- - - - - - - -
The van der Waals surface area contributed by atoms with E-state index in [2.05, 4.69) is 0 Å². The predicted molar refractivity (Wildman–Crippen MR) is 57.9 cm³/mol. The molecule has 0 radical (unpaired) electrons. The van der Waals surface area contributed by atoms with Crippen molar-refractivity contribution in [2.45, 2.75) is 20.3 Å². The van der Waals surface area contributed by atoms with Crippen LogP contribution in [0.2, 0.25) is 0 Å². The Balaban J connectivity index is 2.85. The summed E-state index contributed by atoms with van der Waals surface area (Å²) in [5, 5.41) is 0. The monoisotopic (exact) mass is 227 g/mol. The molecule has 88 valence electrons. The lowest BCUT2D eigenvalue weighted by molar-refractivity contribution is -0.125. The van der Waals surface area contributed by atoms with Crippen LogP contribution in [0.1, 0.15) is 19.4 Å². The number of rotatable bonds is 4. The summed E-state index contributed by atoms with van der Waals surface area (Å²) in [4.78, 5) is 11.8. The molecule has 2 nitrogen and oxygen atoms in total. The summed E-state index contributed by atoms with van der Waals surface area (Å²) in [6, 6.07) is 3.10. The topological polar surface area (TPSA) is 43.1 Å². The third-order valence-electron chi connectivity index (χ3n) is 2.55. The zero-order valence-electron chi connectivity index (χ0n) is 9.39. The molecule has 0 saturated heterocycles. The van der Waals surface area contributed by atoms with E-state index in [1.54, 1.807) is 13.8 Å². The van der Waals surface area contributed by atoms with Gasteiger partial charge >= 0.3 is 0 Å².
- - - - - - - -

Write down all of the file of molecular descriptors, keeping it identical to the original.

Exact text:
The van der Waals surface area contributed by atoms with E-state index in [2.05, 4.69) is 0 Å². The predicted molar refractivity (Wildman–Crippen MR) is 57.9 cm³/mol. The molecule has 0 radical (unpaired) electrons. The van der Waals surface area contributed by atoms with Crippen molar-refractivity contribution in [2.45, 2.75) is 20.3 Å². The van der Waals surface area contributed by atoms with Crippen LogP contribution in [0.2, 0.25) is 0 Å². The Balaban J connectivity index is 2.85. The summed E-state index contributed by atoms with van der Waals surface area (Å²) in [5, 5.41) is 0. The monoisotopic (exact) mass is 227 g/mol. The molecule has 88 valence electrons. The lowest BCUT2D eigenvalue weighted by molar-refractivity contribution is -0.125. The van der Waals surface area contributed by atoms with Crippen LogP contribution in [0.1, 0.15) is 19.4 Å². The number of rotatable bonds is 4. The summed E-state index contributed by atoms with van der Waals surface area (Å²) in [4.78, 5) is 11.8. The molecule has 2 nitrogen and oxygen atoms in total. The summed E-state index contributed by atoms with van der Waals surface area (Å²) in [6, 6.07) is 3.10. The topological polar surface area (TPSA) is 43.1 Å². The third-order valence-electron chi connectivity index (χ3n) is 2.55. The zero-order valence-electron chi connectivity index (χ0n) is 9.39. The molecule has 0 saturated heterocycles. The van der Waals surface area contributed by atoms with E-state index in [1.54, 1.807) is 13.8 Å². The van der Waals surface area contributed by atoms with Gasteiger partial charge >= 0.3 is 0 Å².